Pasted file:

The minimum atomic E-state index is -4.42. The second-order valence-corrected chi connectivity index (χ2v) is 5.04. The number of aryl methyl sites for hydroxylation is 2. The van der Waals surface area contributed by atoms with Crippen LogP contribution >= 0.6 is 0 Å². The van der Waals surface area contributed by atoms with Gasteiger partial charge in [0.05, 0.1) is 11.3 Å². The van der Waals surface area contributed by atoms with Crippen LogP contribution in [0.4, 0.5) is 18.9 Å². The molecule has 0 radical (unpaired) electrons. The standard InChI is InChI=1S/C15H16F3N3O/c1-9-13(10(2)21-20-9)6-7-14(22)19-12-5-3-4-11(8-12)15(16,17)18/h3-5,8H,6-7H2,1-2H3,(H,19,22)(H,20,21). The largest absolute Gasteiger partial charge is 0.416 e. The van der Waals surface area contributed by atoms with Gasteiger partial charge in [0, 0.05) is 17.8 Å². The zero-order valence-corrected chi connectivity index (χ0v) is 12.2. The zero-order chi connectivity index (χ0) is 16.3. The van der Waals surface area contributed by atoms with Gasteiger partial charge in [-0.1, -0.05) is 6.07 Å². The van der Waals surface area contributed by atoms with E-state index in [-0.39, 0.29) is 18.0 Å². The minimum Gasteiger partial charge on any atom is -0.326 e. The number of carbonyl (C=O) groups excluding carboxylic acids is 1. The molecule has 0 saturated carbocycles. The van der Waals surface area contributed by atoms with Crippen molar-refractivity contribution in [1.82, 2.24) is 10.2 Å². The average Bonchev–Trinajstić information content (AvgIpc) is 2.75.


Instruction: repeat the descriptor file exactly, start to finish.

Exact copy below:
The minimum atomic E-state index is -4.42. The second-order valence-corrected chi connectivity index (χ2v) is 5.04. The number of aryl methyl sites for hydroxylation is 2. The van der Waals surface area contributed by atoms with Crippen LogP contribution >= 0.6 is 0 Å². The van der Waals surface area contributed by atoms with Gasteiger partial charge in [0.05, 0.1) is 11.3 Å². The van der Waals surface area contributed by atoms with Crippen LogP contribution in [0.4, 0.5) is 18.9 Å². The molecule has 0 radical (unpaired) electrons. The standard InChI is InChI=1S/C15H16F3N3O/c1-9-13(10(2)21-20-9)6-7-14(22)19-12-5-3-4-11(8-12)15(16,17)18/h3-5,8H,6-7H2,1-2H3,(H,19,22)(H,20,21). The largest absolute Gasteiger partial charge is 0.416 e. The van der Waals surface area contributed by atoms with Gasteiger partial charge in [0, 0.05) is 17.8 Å². The zero-order valence-corrected chi connectivity index (χ0v) is 12.2. The zero-order chi connectivity index (χ0) is 16.3. The van der Waals surface area contributed by atoms with Gasteiger partial charge in [-0.1, -0.05) is 6.07 Å². The van der Waals surface area contributed by atoms with E-state index in [-0.39, 0.29) is 18.0 Å². The minimum Gasteiger partial charge on any atom is -0.326 e. The number of carbonyl (C=O) groups excluding carboxylic acids is 1. The molecule has 0 saturated carbocycles. The van der Waals surface area contributed by atoms with Crippen molar-refractivity contribution in [1.82, 2.24) is 10.2 Å². The average Bonchev–Trinajstić information content (AvgIpc) is 2.75.